Ontario Investing in a More Accessible Southwestern Ontario

Province Investing $400,000 in Educational Programs That Help Make the Province More Accessible and Inclusive

February 23, 2022


Waterloo  The Ontario government is creating a stronger, more accessible and inclusive province by investing $400,000 through its EnAbling Change Program for four regional projects in Southwestern Ontario. Each funding recipient promotes education and awareness about increasing accessibility and inclusivity in academia and building design.

“Our government is helping residents in Southwestern Ontario create an Ontario where everyone can participate more fully in everyday life – in their local communities and the economy,” said Raymond Cho, Minister for Seniors and Accessibility. “We are proud to invest in these local projects that will provide education and resources to reduce barriers in our postsecondary institutions.”

These projects will help people with disabilities, seniors and other marginalized communities during and beyond COVID-19, making Ontario more accessible to people of all abilities.

“The University of Waterloo has always been known for excellence in innovation, and I’m very pleased the Ontario Government is supporting projects that will inform future design strategy and teaching tools for better, more accessible, and inclusive spaces,” said Mike Harris, Member of Provincial Parliament for Kitchener-Conestoga. “As our understanding of accessibility needs grows, so should our response to addressing those needs, and this funding will ensure that design standards evolve to support our changing communities.”

Ontario is providing funding for these local projects:

  • Let’s Talk Science is receiving up to $150,000 to develop and deliver a free accessible training program for educators to engage youth with disabilities in science, technology, engineering and mathematics (STEM) learning.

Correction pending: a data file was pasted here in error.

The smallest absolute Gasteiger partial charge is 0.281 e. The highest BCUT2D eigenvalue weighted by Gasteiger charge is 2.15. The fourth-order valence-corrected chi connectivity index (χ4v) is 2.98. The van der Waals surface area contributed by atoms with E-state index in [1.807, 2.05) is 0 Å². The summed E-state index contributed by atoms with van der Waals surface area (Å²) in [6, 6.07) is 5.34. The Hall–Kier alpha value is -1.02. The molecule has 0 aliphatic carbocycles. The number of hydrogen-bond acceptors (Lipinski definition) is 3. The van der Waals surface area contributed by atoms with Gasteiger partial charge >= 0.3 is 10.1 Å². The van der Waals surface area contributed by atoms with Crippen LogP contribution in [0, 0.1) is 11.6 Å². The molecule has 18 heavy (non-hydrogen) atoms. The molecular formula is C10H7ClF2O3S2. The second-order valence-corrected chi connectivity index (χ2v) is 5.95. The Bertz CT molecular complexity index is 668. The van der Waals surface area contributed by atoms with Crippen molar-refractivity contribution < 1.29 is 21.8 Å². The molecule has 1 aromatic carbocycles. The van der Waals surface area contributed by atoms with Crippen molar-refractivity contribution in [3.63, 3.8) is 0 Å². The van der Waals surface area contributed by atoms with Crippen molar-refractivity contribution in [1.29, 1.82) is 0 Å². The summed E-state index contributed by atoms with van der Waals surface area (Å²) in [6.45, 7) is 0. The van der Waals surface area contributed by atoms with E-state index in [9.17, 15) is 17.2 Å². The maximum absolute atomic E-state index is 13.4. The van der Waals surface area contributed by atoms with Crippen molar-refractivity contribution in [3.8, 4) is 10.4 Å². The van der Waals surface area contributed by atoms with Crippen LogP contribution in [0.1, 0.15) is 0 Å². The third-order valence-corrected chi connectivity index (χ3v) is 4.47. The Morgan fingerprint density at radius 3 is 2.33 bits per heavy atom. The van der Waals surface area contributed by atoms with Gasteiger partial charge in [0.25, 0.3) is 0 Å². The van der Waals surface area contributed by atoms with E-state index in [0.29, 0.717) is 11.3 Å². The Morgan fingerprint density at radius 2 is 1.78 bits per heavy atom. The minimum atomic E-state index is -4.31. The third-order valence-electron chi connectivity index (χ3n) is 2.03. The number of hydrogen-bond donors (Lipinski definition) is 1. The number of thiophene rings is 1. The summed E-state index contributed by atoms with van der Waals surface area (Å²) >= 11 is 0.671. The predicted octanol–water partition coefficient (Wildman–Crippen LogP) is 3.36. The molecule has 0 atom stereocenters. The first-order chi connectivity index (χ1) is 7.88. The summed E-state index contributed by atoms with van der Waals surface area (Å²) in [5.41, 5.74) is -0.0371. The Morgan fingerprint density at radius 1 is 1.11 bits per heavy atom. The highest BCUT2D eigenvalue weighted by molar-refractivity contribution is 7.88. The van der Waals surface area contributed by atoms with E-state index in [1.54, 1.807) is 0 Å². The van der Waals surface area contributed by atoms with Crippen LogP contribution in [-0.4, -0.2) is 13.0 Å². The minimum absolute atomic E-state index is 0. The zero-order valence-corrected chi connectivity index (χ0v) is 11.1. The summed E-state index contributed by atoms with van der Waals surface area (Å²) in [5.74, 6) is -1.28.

• University of Waterloo is receiving up to $112,461 for its project to better integrate universal design standards into student learning at Canadian University Schools of Architecture.
  • University of Waterloo is also receiving up to $112,500 to produce a resource to help the postsecondary sector address accessibility needs in building design.
  • University of Windsor is receiving up to $25,274 for its “Breaking Down Barriers: ADHD & Neurodiversity in PSE” project. Working in partnership with the Learning Disability Association of Windsor and Essex County, the University of Windsor will develop a four-step information campaign to de-stigmatize Attention-Deficit/Hyperactivity Disorder (ADHD) in the postsecondary (PSE) community.

Quick Facts

  • The 2021-22 EnAbling Change Program projects align with key focus areas of the Advancing Accessibility in Ontario framework, including improving understanding and awareness about accessibility, and increasing participation in the economy for people with disabilities.

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